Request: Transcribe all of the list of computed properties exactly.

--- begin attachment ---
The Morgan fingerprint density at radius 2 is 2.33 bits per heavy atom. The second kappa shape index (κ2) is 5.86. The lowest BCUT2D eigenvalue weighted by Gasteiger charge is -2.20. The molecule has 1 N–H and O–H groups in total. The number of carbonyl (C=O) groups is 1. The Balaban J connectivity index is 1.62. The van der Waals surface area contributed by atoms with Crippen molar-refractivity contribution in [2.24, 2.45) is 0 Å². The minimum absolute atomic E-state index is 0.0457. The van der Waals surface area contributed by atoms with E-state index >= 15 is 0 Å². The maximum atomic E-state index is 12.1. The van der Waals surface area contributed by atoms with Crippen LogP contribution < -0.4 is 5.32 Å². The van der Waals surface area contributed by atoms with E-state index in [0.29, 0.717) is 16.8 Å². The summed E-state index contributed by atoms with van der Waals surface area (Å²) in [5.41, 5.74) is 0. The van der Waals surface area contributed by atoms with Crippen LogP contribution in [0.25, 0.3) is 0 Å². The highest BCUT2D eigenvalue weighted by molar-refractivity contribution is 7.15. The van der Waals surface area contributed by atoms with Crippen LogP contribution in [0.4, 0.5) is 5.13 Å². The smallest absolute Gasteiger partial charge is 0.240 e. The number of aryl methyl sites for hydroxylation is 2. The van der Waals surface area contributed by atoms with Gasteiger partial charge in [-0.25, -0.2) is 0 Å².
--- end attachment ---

The Morgan fingerprint density at radius 2 is 2.33 bits per heavy atom. The second kappa shape index (κ2) is 5.86. The lowest BCUT2D eigenvalue weighted by Gasteiger charge is -2.20. The molecule has 1 N–H and O–H groups in total. The number of carbonyl (C=O) groups is 1. The Balaban J connectivity index is 1.62. The van der Waals surface area contributed by atoms with Crippen molar-refractivity contribution in [2.24, 2.45) is 0 Å². The minimum absolute atomic E-state index is 0.0457. The van der Waals surface area contributed by atoms with E-state index >= 15 is 0 Å². The maximum atomic E-state index is 12.1. The van der Waals surface area contributed by atoms with Crippen LogP contribution < -0.4 is 5.32 Å². The van der Waals surface area contributed by atoms with E-state index in [0.29, 0.717) is 16.8 Å². The summed E-state index contributed by atoms with van der Waals surface area (Å²) in [5.41, 5.74) is 0. The van der Waals surface area contributed by atoms with Crippen LogP contribution in [0.25, 0.3) is 0 Å². The highest BCUT2D eigenvalue weighted by molar-refractivity contribution is 7.15. The van der Waals surface area contributed by atoms with Crippen LogP contribution in [0.4, 0.5) is 5.13 Å². The smallest absolute Gasteiger partial charge is 0.240 e. The number of aryl methyl sites for hydroxylation is 2. The van der Waals surface area contributed by atoms with Gasteiger partial charge in [-0.25, -0.2) is 0 Å².